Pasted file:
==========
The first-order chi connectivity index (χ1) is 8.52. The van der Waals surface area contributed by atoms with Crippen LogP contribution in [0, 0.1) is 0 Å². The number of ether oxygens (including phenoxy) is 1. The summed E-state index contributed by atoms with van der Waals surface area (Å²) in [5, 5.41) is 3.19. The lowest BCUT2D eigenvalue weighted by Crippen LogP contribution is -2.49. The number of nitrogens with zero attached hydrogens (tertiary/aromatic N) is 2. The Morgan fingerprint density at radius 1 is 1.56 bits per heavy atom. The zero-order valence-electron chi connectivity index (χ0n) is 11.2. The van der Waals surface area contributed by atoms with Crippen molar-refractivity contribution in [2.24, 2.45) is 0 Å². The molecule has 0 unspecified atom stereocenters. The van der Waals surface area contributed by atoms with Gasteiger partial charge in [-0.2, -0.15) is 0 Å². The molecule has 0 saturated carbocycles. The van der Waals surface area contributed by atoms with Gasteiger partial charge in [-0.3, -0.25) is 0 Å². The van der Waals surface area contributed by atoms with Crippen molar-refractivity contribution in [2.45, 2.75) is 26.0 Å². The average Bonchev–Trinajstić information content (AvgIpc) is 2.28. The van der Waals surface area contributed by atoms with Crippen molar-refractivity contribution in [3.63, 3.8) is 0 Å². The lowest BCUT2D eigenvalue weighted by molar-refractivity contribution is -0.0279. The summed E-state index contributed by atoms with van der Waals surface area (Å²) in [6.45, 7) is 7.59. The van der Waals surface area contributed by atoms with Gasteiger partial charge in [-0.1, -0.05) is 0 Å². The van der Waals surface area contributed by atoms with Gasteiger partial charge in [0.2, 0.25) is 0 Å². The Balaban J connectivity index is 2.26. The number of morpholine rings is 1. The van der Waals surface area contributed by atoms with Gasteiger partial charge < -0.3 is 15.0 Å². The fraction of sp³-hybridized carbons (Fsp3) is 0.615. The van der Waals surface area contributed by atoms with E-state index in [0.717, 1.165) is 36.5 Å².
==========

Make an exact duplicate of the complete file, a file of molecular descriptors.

The first-order chi connectivity index (χ1) is 8.52. The van der Waals surface area contributed by atoms with Crippen LogP contribution in [0, 0.1) is 0 Å². The number of ether oxygens (including phenoxy) is 1. The summed E-state index contributed by atoms with van der Waals surface area (Å²) in [5, 5.41) is 3.19. The lowest BCUT2D eigenvalue weighted by Crippen LogP contribution is -2.49. The number of nitrogens with zero attached hydrogens (tertiary/aromatic N) is 2. The Morgan fingerprint density at radius 1 is 1.56 bits per heavy atom. The zero-order valence-electron chi connectivity index (χ0n) is 11.2. The van der Waals surface area contributed by atoms with Crippen molar-refractivity contribution in [2.24, 2.45) is 0 Å². The molecule has 0 unspecified atom stereocenters. The van der Waals surface area contributed by atoms with Gasteiger partial charge in [-0.2, -0.15) is 0 Å². The molecule has 0 saturated carbocycles. The van der Waals surface area contributed by atoms with Gasteiger partial charge in [-0.3, -0.25) is 0 Å². The van der Waals surface area contributed by atoms with Crippen molar-refractivity contribution in [2.45, 2.75) is 26.0 Å². The average Bonchev–Trinajstić information content (AvgIpc) is 2.28. The van der Waals surface area contributed by atoms with Crippen molar-refractivity contribution in [3.63, 3.8) is 0 Å². The lowest BCUT2D eigenvalue weighted by molar-refractivity contribution is -0.0279. The summed E-state index contributed by atoms with van der Waals surface area (Å²) in [6.45, 7) is 7.59. The van der Waals surface area contributed by atoms with Gasteiger partial charge in [-0.1, -0.05) is 0 Å². The van der Waals surface area contributed by atoms with Gasteiger partial charge in [0.2, 0.25) is 0 Å². The Balaban J connectivity index is 2.26. The number of morpholine rings is 1. The van der Waals surface area contributed by atoms with Gasteiger partial charge < -0.3 is 15.0 Å². The fraction of sp³-hybridized carbons (Fsp3) is 0.615. The van der Waals surface area contributed by atoms with E-state index in [0.717, 1.165) is 36.5 Å².